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« Reply #18 on: January 29, 2005, 02:41:26 PM »

Quote from: James_Nostack
I find it curious that this "early retirement" system gets the same reaction that early retirement sometimes gets in real life: "Oh please don't force me to retire, this job means so much to me!"


And thank you for giving me the perfect metaphor to explain where I'm coming from.

Yes, you've retired. You've survived ups and downs, heartbreak and triumph, and sometimes long, frustrating stretches where, no matter what you did, the best you could do was break even. You've gotten your farewell party and ceremonial pen or pocket watch, and you're on your way out the door, to a world of vastly expanded horizons.

Now what? You've spent the best, most vital parts of your life with the company, having focused most of your energy to get as far as you can go in it. You never had time to really think about what you'd do after it, because it took up so much of your time while you were in it. Where do you go? What do you do? Who are you, now that the most demanding task of your life is over, and you've more or less won? This is one of the toughest times in a person's life, whether retiree, soldier, or even a prison inmate who's finally free after so, so many years locked in a cage. Suddenly, all the life skills they have don't mean a damn thing anymore. Suddenly, your going-away party seems...kinda hollow.

In a highly exaggerated way, this is what some roleplayers go through when a character they've spent so much time and enthusiasm on. Their favorite character, who they've put so much work into, is being retired and it may not necessarily feel like the right time, no matter what the roll said.

You can argue that it's part of the contract they signed when they started playing the game. You can argue that the mechanics do not support a character at such a heightened level of competence. You can rant about "dysfunctional roleplaying" created by the glut of mostly-Sim games and their cursed focus on character advancement. You can argue about the needs of a good story over the need of a well-used, well-loved character. "The needs of the many outweigh the needs of the one" is a truism, but when you're that one being outweighed, it's easy to feel a touch resentful, no matter how logical the reasoning.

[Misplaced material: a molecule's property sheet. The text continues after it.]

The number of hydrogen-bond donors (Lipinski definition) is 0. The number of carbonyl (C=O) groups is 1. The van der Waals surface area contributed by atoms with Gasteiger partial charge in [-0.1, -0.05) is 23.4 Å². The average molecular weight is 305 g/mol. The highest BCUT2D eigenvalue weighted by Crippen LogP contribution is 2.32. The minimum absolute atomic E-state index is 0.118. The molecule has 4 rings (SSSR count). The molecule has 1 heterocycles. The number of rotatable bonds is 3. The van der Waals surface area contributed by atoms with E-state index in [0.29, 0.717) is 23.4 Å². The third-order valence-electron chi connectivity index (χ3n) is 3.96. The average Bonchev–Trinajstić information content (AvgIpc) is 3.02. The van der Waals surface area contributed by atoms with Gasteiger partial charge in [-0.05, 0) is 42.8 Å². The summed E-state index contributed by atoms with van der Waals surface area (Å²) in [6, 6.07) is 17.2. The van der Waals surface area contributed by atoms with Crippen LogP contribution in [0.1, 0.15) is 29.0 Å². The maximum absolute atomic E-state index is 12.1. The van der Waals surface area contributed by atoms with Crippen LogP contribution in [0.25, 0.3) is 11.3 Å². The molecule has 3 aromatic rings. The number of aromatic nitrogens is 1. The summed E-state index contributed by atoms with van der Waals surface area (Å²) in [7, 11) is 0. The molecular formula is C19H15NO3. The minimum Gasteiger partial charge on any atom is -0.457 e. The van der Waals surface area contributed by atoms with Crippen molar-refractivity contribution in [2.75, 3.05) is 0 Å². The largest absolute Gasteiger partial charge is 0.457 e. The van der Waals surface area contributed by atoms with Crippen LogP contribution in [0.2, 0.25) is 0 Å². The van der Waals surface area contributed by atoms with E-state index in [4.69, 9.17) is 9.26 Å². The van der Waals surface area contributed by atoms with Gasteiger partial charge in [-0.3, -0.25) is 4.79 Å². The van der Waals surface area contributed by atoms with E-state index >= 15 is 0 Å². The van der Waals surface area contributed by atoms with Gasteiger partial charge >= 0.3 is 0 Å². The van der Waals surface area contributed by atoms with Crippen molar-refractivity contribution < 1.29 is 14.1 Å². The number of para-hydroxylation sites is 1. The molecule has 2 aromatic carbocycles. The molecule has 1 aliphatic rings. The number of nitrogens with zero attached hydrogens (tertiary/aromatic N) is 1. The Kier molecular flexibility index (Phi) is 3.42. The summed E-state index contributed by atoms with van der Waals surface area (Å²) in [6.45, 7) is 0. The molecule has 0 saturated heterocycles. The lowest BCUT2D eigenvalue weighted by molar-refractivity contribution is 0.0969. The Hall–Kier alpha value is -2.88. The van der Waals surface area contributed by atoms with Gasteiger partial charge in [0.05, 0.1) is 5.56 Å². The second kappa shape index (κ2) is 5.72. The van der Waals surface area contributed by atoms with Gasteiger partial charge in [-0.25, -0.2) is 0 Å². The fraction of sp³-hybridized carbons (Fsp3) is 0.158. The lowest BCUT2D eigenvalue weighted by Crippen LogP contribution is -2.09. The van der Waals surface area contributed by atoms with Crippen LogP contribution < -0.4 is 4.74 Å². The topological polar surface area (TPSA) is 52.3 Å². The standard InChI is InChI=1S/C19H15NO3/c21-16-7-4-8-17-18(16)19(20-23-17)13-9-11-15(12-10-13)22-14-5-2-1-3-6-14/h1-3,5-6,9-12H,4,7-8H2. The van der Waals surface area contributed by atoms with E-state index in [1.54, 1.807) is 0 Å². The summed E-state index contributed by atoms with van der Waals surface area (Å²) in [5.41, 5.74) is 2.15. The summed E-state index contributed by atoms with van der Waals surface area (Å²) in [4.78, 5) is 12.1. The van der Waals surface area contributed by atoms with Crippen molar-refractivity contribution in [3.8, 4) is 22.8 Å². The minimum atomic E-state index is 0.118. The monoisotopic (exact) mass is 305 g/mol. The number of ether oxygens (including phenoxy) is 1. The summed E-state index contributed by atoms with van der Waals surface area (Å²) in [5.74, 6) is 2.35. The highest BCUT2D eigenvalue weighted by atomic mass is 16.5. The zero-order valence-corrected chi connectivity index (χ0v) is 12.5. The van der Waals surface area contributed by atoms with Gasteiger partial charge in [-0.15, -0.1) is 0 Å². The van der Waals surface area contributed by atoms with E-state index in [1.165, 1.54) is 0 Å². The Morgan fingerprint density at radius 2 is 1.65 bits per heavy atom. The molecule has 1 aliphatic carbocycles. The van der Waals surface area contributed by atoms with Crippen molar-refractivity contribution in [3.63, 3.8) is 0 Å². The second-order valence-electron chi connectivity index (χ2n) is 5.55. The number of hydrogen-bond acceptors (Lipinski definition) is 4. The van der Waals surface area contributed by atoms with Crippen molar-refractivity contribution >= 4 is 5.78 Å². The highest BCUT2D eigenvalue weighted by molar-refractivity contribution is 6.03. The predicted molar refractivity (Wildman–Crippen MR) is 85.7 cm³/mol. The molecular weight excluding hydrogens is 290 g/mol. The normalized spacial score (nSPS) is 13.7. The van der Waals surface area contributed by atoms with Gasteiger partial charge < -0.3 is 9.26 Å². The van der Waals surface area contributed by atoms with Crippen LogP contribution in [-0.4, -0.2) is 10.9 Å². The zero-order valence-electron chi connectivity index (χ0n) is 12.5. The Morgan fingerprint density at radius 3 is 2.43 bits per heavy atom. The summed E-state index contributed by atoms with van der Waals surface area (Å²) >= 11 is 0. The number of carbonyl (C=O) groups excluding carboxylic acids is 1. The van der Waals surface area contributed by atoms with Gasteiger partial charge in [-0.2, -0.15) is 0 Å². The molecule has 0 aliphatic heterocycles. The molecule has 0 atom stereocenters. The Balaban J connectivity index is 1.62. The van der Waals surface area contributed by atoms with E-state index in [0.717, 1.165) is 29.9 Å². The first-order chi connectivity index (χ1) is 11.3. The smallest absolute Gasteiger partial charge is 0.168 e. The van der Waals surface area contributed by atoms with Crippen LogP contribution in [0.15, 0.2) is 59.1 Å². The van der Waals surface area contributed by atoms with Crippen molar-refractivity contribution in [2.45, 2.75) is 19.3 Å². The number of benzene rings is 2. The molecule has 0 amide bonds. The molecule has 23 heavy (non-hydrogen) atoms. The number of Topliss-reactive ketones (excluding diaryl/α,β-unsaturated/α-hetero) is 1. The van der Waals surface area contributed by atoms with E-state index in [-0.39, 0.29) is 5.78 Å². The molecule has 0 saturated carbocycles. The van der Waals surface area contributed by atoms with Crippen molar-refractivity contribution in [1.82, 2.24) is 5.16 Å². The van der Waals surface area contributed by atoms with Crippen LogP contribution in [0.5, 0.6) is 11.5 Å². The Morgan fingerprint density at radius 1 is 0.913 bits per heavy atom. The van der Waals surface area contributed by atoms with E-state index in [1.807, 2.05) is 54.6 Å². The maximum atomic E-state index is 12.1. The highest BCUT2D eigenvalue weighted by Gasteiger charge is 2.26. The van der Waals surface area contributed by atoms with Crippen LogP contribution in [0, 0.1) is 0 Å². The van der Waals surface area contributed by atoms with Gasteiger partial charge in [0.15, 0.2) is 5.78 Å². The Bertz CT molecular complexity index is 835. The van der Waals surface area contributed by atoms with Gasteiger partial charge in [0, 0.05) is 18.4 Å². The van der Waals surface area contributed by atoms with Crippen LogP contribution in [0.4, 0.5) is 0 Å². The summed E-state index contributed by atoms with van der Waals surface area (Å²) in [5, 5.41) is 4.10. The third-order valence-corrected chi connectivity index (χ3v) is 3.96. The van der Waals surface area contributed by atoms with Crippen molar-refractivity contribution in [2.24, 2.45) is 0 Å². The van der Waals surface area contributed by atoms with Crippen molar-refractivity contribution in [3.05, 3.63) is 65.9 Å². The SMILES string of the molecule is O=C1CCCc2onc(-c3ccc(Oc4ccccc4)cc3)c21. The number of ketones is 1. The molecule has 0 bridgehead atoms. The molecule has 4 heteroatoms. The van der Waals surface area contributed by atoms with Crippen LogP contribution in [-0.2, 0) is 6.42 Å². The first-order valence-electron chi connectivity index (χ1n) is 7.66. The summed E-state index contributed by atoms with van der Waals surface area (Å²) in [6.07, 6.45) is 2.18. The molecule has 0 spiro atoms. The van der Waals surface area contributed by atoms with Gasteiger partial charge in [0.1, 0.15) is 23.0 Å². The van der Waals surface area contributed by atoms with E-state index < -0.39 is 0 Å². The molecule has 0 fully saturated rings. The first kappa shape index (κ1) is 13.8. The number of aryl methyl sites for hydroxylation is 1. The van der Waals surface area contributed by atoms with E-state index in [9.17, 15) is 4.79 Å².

I think the fact that it's mandatory, without player appeal (except through drawing out the story by putting skill boosts in other, non-character-concept skills) that chafes those types of players who really get into their characters. It's the primary part of the shared world they're in that they alone create, and may justifiably be proud of. Other games have ways to work around this: D&D 3.whatever got around this by creating The Epic-Level Handbook, which (IMO) just delayed the problem. The Riddle of Steel softened the blow by allowing some of the experience of the previous character to roll over to a new character. IMO, this won't work for TSOY because it brings up the problem of retirement all that much quicker. Games like Trollbabe and Sorcerer got around this problem by (Trollbabe) making "advancement" into "relations" that can be explored or discarded at the need of the ongoing story, or (Sorcerer) making  "advancement" a near-complete rewrite of the character. Both of these methods allow the character to continue without becoming too powerful for the world to contain, until the player decides that the character has run it's course. Other games just either dropped character advancement or limited it to modifying character concepts (ex. Primetime Adventures).

None of these options, as far as I see, will work for TSOY. From the get-go, it was implicit (even explicit) in games like Sorcerer, Trollbabe, and Primetime Adventures that the characters are only means to explore themes and tell stories. It's hard to argue that that's true for TSOY, because it looks so much like an AD&D-type fantasy-adventure game that most people, at first glance, have no reason to expect that character advancement won't be the primary focus of the game.  Thus, why the retirement cap at a (random) roll of 22 or higher is going to seem jarring until the reasons become clear. And for players who like immersing themselves in their characters, the "Once 22, retire, you!" law isn't going to be much-loved. And yes, when I say, "not-much-loved," read "dealbreaker." Which is sad, because Clinton's written a damn fine game, and no one will convince me otherwise.

But my main point in my earlier post was this: What is the best way to handle a character who is well-loved but is just too big for the world that he "lives" in? If we let this character stay, how do we deal with the fact that he might (will) overshadow the other characters and diminish other's enjoyment of the game? If we make him go, should we try to compensate the player for forcibly retiring his character, and if so, what's the best way? Clinton may not want TSOY to be the game that answers these questions (and I don't blame him!), but surely this is a good question to ask ourselves when it comes to game designing! That's why I wanted to get Stephen's opinion on what would, in his opinion, be "just compensation" for having his character removed before he felt it was time to retire it. It just might be the question that sparks a debate that shifts gaming forward. Why not brainstorm?